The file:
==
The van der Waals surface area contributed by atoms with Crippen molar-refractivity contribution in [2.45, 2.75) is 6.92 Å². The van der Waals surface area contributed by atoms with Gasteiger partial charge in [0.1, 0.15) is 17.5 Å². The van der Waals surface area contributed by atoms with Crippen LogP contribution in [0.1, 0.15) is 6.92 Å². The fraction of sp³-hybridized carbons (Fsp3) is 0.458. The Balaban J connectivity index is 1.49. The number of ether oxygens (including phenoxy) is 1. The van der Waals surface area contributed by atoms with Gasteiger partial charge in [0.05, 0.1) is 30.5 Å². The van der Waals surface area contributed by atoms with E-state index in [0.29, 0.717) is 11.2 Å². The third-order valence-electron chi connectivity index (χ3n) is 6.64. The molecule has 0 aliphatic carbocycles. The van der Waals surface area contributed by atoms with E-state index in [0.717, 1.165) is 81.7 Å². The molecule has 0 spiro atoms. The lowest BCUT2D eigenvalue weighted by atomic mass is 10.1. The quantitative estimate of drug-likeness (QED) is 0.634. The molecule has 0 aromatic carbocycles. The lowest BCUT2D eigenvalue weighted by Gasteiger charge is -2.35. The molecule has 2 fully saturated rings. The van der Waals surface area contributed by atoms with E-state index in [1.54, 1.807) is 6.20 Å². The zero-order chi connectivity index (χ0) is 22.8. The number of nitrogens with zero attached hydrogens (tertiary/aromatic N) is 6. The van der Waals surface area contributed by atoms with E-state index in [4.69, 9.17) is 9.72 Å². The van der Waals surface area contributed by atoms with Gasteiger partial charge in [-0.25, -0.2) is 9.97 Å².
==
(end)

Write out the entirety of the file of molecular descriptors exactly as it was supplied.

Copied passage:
The van der Waals surface area contributed by atoms with Crippen molar-refractivity contribution in [2.45, 2.75) is 6.92 Å². The van der Waals surface area contributed by atoms with Gasteiger partial charge in [0.1, 0.15) is 17.5 Å². The van der Waals surface area contributed by atoms with Crippen LogP contribution in [0.1, 0.15) is 6.92 Å². The fraction of sp³-hybridized carbons (Fsp3) is 0.458. The Balaban J connectivity index is 1.49. The number of ether oxygens (including phenoxy) is 1. The van der Waals surface area contributed by atoms with Gasteiger partial charge in [0.05, 0.1) is 30.5 Å². The van der Waals surface area contributed by atoms with E-state index in [0.29, 0.717) is 11.2 Å². The third-order valence-electron chi connectivity index (χ3n) is 6.64. The molecule has 0 aliphatic carbocycles. The van der Waals surface area contributed by atoms with E-state index in [0.717, 1.165) is 81.7 Å². The molecule has 0 spiro atoms. The lowest BCUT2D eigenvalue weighted by atomic mass is 10.1. The quantitative estimate of drug-likeness (QED) is 0.634. The molecule has 0 aromatic carbocycles. The lowest BCUT2D eigenvalue weighted by Gasteiger charge is -2.35. The molecule has 2 fully saturated rings. The van der Waals surface area contributed by atoms with E-state index in [1.54, 1.807) is 6.20 Å². The zero-order chi connectivity index (χ0) is 22.8. The number of nitrogens with zero attached hydrogens (tertiary/aromatic N) is 6. The van der Waals surface area contributed by atoms with E-state index in [4.69, 9.17) is 9.72 Å². The van der Waals surface area contributed by atoms with Gasteiger partial charge in [-0.25, -0.2) is 9.97 Å².